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Jim Kayes

Jim Kayes has been covering rugby since the late 1990s across print/online, radio and television with The Dominion Post, Stuff.co.nz, TV3 and Newshub, Radio Live and Radio Sport.  He's been to five World Cups, covered almost 200 All Blacks Tests and was on safari with the Lions when the British and Irish side last toured New Zealand, in 2005.

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OPINION: Who stood out for the Maori All Blacks?

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Jim Kayes     04 Nov 2017     Getty Images

Ngatai was impressive at the back in the Maori All Blacks’ 51-9 win against an understrength Canada in Vancouver.

He was solid on defence, scored a nice try and had a hand in several others as the space and time found at fullback seemed to suit him.

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He’s not a rookie at the back having been a star at fullback when he captained Gisborne Boys High School’s First XV before he made his first class debut for Poverty Bay aged 18, in 2008.

He has spent most of his first class career in the midfield and it was there that he played his one and (so far) only Test for the All Blacks against Samoa in Apia in 2015.

Injuries, and in particular concussion, haven't helped him add to that tally, but neither has the presence of blokes like Conrad Smith and Ma’a Nonu, and more lately Sonny Bill Williams, Ryan Crotty, Anton Lienert-Brown, Ngani Laumape and Jack Goodhue.

The road to the All Blacks is just as cluttered at fullback where Ben Smith’s sabbatical has shown Damian McKenzie is a worthy test player and there is good depth through the likes of Jordie Barrett, Israel Dagg and David Havili.

But Ngatai, 27, is a smart footballer and he has the physical attributes to make the switch back to fullback including the pace that saw him attend the Sydney Youth Olympics as a 100m sprinter in 2007.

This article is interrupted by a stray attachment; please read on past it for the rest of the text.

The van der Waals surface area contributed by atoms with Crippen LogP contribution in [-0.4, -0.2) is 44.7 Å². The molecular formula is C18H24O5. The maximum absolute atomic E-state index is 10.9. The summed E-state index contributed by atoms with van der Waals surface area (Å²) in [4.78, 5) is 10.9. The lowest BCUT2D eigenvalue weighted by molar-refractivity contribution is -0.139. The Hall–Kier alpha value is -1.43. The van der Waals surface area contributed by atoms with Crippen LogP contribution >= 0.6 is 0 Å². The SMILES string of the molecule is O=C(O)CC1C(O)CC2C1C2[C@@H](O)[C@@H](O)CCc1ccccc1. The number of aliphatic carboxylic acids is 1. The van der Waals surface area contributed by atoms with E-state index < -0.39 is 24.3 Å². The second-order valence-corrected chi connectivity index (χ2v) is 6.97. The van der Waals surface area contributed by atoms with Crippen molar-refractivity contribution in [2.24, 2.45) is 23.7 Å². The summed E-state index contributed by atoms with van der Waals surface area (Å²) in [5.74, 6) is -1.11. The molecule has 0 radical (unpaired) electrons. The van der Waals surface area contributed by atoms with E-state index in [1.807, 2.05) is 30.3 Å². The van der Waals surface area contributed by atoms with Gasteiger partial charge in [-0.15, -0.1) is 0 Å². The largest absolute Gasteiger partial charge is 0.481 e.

If, as seems will happen, McKenzie shifts to first five at the Chiefs, then the door opens for Ngatai to slip back to fullback for next year’s Investec Super Rugby season.

It’s a move that may prolong his career because it removes him from the front line of rugby’s increasingly big hits.

Of course fullbacks aren’t immune to concussion - but it will help.

The Maori All Blacks were perhaps flattered a tad by the scoreline in Vancouver as Canada had almost a full starting XV unavailable because the game fell outside the international window where clubs must release their players.

But you can only play who you play and the Maori were impressive in parts of their play with Tim Bateman and Sean Wainui joining Ngatai with high quality performances is the backs.
Bateman may never play for the All Blacks but there is a Crotty-esque reliability about his performances.

Up front, the Maori pack dominated Canada, especially in the scrums, and there were glimpses again of how good No.8 Akira Ioane might be.

There is no contender to Kieran Read’s hold on the All Blacks’ No.8 jersey and, more worryingly, no real specialist back up.

Ardie Savea can play there and Jerome Kaino is set to start there against the Barbarians at Twickenham - but they are really an openside and blindside respectively.

The Maori All Blacks tour is Ioane’s chance to further his claim to be Read’s deputy and eventual successor.

He scored a try against Canada, was tough on defence and showed skill and pace at times - but as coach Clayton McMillan said before the match, he needs to bring great consistency to his performance.
He has to be more of an 80 minute man.